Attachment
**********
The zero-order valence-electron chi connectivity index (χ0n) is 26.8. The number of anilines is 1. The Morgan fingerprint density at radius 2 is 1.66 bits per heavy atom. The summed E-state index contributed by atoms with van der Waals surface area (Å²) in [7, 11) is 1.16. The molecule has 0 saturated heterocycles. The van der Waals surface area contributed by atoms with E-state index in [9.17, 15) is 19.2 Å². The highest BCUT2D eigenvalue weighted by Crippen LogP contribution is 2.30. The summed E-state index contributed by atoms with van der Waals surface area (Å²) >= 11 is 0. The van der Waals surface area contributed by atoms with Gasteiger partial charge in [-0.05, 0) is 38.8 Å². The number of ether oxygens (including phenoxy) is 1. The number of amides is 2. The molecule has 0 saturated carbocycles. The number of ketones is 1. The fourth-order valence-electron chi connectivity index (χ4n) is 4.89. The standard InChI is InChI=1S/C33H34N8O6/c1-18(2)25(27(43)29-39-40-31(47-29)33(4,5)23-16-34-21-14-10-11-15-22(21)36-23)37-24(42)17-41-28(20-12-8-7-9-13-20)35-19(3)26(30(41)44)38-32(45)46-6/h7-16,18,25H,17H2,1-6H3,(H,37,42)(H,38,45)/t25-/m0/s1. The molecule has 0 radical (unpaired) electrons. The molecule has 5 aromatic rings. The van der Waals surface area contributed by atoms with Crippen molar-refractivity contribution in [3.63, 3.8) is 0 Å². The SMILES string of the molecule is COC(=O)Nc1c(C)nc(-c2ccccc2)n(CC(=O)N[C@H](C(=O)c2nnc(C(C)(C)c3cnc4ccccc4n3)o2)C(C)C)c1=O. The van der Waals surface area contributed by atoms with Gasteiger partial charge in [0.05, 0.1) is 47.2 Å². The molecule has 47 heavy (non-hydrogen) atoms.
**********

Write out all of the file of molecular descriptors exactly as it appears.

The zero-order valence-electron chi connectivity index (χ0n) is 26.8. The number of anilines is 1. The Morgan fingerprint density at radius 2 is 1.66 bits per heavy atom. The summed E-state index contributed by atoms with van der Waals surface area (Å²) in [7, 11) is 1.16. The molecule has 0 saturated heterocycles. The van der Waals surface area contributed by atoms with E-state index in [9.17, 15) is 19.2 Å². The highest BCUT2D eigenvalue weighted by Crippen LogP contribution is 2.30. The summed E-state index contributed by atoms with van der Waals surface area (Å²) >= 11 is 0. The van der Waals surface area contributed by atoms with Gasteiger partial charge in [-0.05, 0) is 38.8 Å². The number of ether oxygens (including phenoxy) is 1. The number of amides is 2. The molecule has 0 saturated carbocycles. The number of ketones is 1. The fourth-order valence-electron chi connectivity index (χ4n) is 4.89. The standard InChI is InChI=1S/C33H34N8O6/c1-18(2)25(27(43)29-39-40-31(47-29)33(4,5)23-16-34-21-14-10-11-15-22(21)36-23)37-24(42)17-41-28(20-12-8-7-9-13-20)35-19(3)26(30(41)44)38-32(45)46-6/h7-16,18,25H,17H2,1-6H3,(H,37,42)(H,38,45)/t25-/m0/s1. The molecule has 0 radical (unpaired) electrons. The molecule has 5 aromatic rings. The van der Waals surface area contributed by atoms with Crippen molar-refractivity contribution in [3.63, 3.8) is 0 Å². The SMILES string of the molecule is COC(=O)Nc1c(C)nc(-c2ccccc2)n(CC(=O)N[C@H](C(=O)c2nnc(C(C)(C)c3cnc4ccccc4n3)o2)C(C)C)c1=O. The van der Waals surface area contributed by atoms with Gasteiger partial charge in [0.05, 0.1) is 47.2 Å². The molecule has 47 heavy (non-hydrogen) atoms.